- Old and New Biological Therapies for Psoriasis. [Review]
- IJInt J Mol Sci 2017 Nov 01; 18(11)
- Biological therapy became available for psoriasis with the introduction of alefacept at the beginning of this century. Up to then, systemic treatment options comprised small molecule drugs, targeting...
Biological therapy became available for psoriasis with the introduction of alefacept at the beginning of this century. Up to then, systemic treatment options comprised small molecule drugs, targeting the immune system in a non-specific manner. The first biologics targeted T-cell activation and migration and served as an alternative to small molecules. However, significant improvement in outcome was first accomplished with the introduction of tumor necrosis factor-α inhibitors that were already approved for other inflammatory disorders, including rheumatic diseases. Along with the progress in understanding psoriasis pathogenesis, highly targeted and effective therapies have since developed with the perspective not only to improve but to clear psoriasis. These accomplishments enable future achievement of advanced goals to individualize treatment best suited for each patient. Mechanistic studies with patients treated with the new highly targeted biologics may guide us towards these goals. This review offers an overview of biologics developed for psoriasis and illustrate a historical progress in the treatment of this common chronic inflammatory skin condition.
- Anti‑cytokine therapy for psoriasis - not only TNF‑α blockers. Overview of reports on the effectiveness of therapy with IL‑12/IL‑23 and T and B lymphocyte inhibitors. [Review]
- PHPostepy Hig Med Dosw (Online) 2016 Dec 08; 70(0):1198-1205
- TNF‑α inhibitors - infliximab, etanercept and adalimumab - can be used in the treatment of psoriasis vulgaris and psoriatic arthritis, along with other inhibitors of proinflammatory cytokines, such a...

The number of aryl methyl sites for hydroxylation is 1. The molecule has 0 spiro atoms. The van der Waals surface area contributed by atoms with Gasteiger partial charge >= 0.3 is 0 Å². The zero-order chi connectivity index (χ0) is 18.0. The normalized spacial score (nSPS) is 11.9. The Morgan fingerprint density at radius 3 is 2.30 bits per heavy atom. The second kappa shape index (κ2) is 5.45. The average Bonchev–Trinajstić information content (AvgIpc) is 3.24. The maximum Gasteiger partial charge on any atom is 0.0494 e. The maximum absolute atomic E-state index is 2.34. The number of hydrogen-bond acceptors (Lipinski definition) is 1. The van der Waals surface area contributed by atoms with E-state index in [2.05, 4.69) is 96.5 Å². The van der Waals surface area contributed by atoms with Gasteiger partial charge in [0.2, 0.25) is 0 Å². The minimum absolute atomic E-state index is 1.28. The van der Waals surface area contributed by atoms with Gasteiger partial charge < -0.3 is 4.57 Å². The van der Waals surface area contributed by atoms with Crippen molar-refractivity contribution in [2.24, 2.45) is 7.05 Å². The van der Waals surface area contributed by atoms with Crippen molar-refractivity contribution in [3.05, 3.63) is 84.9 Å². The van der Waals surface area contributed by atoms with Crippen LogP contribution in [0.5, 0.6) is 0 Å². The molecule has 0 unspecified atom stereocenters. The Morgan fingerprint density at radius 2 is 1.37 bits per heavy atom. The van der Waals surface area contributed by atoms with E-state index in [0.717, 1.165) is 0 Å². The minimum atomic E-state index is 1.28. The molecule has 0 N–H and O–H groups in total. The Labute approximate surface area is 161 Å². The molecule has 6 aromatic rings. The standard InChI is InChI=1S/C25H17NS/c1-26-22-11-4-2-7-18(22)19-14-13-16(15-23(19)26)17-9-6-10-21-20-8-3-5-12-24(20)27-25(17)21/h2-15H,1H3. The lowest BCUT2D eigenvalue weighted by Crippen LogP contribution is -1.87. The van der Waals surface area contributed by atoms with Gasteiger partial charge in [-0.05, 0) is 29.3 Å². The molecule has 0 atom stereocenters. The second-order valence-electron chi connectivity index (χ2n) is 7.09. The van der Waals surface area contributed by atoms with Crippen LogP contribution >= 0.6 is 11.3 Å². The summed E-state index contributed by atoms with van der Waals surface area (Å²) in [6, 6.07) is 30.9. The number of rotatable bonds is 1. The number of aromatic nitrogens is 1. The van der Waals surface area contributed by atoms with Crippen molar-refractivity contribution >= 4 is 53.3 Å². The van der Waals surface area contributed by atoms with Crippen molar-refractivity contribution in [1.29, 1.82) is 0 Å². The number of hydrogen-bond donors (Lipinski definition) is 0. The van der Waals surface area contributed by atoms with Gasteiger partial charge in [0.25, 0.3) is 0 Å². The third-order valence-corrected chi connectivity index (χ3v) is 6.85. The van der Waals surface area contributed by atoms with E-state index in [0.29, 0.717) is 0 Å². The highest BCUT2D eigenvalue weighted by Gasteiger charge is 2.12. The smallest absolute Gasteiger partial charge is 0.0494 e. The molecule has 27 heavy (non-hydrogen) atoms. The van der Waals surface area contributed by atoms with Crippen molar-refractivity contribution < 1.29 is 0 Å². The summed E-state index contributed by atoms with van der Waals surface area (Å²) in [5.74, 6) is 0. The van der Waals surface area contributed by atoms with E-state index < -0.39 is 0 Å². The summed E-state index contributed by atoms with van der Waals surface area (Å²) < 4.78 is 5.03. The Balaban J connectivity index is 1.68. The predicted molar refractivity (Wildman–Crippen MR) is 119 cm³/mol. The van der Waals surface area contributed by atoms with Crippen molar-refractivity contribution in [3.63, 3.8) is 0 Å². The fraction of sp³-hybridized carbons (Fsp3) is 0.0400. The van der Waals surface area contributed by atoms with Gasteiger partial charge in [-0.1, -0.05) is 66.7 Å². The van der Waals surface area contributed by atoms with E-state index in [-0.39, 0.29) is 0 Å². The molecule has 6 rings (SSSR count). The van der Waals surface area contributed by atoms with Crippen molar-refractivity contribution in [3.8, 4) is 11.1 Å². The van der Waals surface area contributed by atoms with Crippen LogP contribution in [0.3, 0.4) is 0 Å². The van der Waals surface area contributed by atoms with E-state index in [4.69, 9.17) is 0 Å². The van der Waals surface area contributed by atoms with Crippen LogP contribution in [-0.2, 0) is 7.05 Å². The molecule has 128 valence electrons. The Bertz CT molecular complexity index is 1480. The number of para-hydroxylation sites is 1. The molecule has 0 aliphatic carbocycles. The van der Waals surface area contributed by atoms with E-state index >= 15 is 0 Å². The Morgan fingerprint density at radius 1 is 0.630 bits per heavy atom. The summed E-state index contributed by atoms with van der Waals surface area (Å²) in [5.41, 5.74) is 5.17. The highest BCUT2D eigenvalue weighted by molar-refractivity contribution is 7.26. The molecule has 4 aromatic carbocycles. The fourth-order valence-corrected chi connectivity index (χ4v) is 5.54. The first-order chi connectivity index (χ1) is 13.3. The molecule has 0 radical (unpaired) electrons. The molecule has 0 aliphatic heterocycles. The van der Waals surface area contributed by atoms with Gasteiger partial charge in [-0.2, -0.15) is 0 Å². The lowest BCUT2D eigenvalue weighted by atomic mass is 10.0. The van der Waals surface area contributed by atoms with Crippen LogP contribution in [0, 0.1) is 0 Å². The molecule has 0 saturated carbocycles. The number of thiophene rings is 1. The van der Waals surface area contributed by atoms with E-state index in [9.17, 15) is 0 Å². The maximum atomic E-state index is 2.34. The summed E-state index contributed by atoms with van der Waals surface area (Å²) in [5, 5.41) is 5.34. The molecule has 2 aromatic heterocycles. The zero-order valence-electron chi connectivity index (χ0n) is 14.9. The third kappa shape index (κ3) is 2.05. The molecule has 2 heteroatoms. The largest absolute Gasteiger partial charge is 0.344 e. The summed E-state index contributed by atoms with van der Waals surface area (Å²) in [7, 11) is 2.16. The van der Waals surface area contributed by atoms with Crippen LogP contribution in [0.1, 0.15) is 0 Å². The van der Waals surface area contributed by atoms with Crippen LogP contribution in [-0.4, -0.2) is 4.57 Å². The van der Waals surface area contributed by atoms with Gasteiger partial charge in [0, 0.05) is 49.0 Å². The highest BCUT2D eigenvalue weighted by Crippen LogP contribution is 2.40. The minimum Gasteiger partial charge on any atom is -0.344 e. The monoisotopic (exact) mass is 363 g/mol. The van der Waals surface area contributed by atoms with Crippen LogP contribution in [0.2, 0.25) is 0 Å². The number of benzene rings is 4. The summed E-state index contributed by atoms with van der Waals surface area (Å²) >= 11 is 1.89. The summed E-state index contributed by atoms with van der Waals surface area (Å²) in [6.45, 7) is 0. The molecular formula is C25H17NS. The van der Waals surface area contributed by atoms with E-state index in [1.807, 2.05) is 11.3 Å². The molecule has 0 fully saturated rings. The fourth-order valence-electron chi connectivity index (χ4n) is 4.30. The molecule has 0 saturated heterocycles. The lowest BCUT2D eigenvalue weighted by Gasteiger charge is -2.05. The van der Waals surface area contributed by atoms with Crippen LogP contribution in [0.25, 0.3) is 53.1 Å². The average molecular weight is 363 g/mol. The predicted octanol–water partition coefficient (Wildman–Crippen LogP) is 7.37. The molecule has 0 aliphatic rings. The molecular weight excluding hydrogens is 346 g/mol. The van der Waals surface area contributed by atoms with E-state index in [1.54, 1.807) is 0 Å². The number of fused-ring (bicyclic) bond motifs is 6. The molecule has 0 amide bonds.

TNF‑α inhibitors - infliximab, etanercept and adalimumab - can be used in the treatment of psoriasis vulgaris and psoriatic arthritis, along with other inhibitors of proinflammatory cytokines, such as interleukin‑12 (IL‑12) and IL‑23. This paper presents the results of research on the use of biological drugs other than the tumor necrosis factor blockers (TNF‑α), namely inhibitors of IL‑12 and IL‑23 (ustekinumab), T‑cell inhibitors (alefacept and efalizumab), B‑cell inhibitors (rituximab), anti‑IL‑17 agents (secukinumab, ixekizumab, and brodalumab) and IL23p19 inhibitors (guselkumab and tildrakizumab). The paper presents an analysis of the mechanism of action, recommended doses and methods of therapy, taking into account the adverse events associated with the use of anti‑cytokine therapy. The use of biological drugs is discussed based on a review of the current literature.
- Biological therapies (immunomodulatory drugs), worsening of psoriasis and rebound effect: new evidence of similitude. [Review]
- HHomeopathy 2016; 105(4):344-355
- CONCLUSIONS: As well as studied in other classes of drugs, the rebound effect of biologic agents supports the principle of similitude (primary action of the drugs followed by secondary action and opposite of the organism).
- Can restoring immune balance be the ultimate therapy for type 1 diabetes? [Journal Article]
- JDJ Diabetes Investig 2016; 7(6):819-821
- Graft Versus Host Disease After Liver Transplantation in Adults: A Case series, Review of Literature, and an Approach to Management. [Case Reports]
- TTransplantation 2016; 100(12):2661-2670
- CONCLUSIONS: Age older than 50 years and hepatocellular carcinoma appear to be risk factors for GVHD. Hepatitis C may be protective. High-dose steroids and calcineurin inhibitors are ineffective in the treatment of GVHD after LT. CD2-blockers and TNF-α antagonists appear promising. We propose a diagnostic algorithm to assist clinicians in managing adults with GVHD after LT.
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- Correlation Among Hypoglycemia, Glycemic Variability, and C-Peptide Preservation After Alefacept Therapy in Patients with Type 1 Diabetes Mellitus: Analysis of Data from the Immune Tolerance Network T1DAL Trial. [Randomized Controlled Trial]
- CTClin Ther 2016; 38(6):1327-1339
- In natural history studies, maintenance of higher levels of C-peptide secretion (a measure of endogenous insulin production) correlates with a lower incidence of major hypoglycemic events in patients...
In natural history studies, maintenance of higher levels of C-peptide secretion (a measure of endogenous insulin production) correlates with a lower incidence of major hypoglycemic events in patients with type 1 diabetes mellitus (T1D), but it is unclear whether this is also true for drug-induced C-peptide preservation.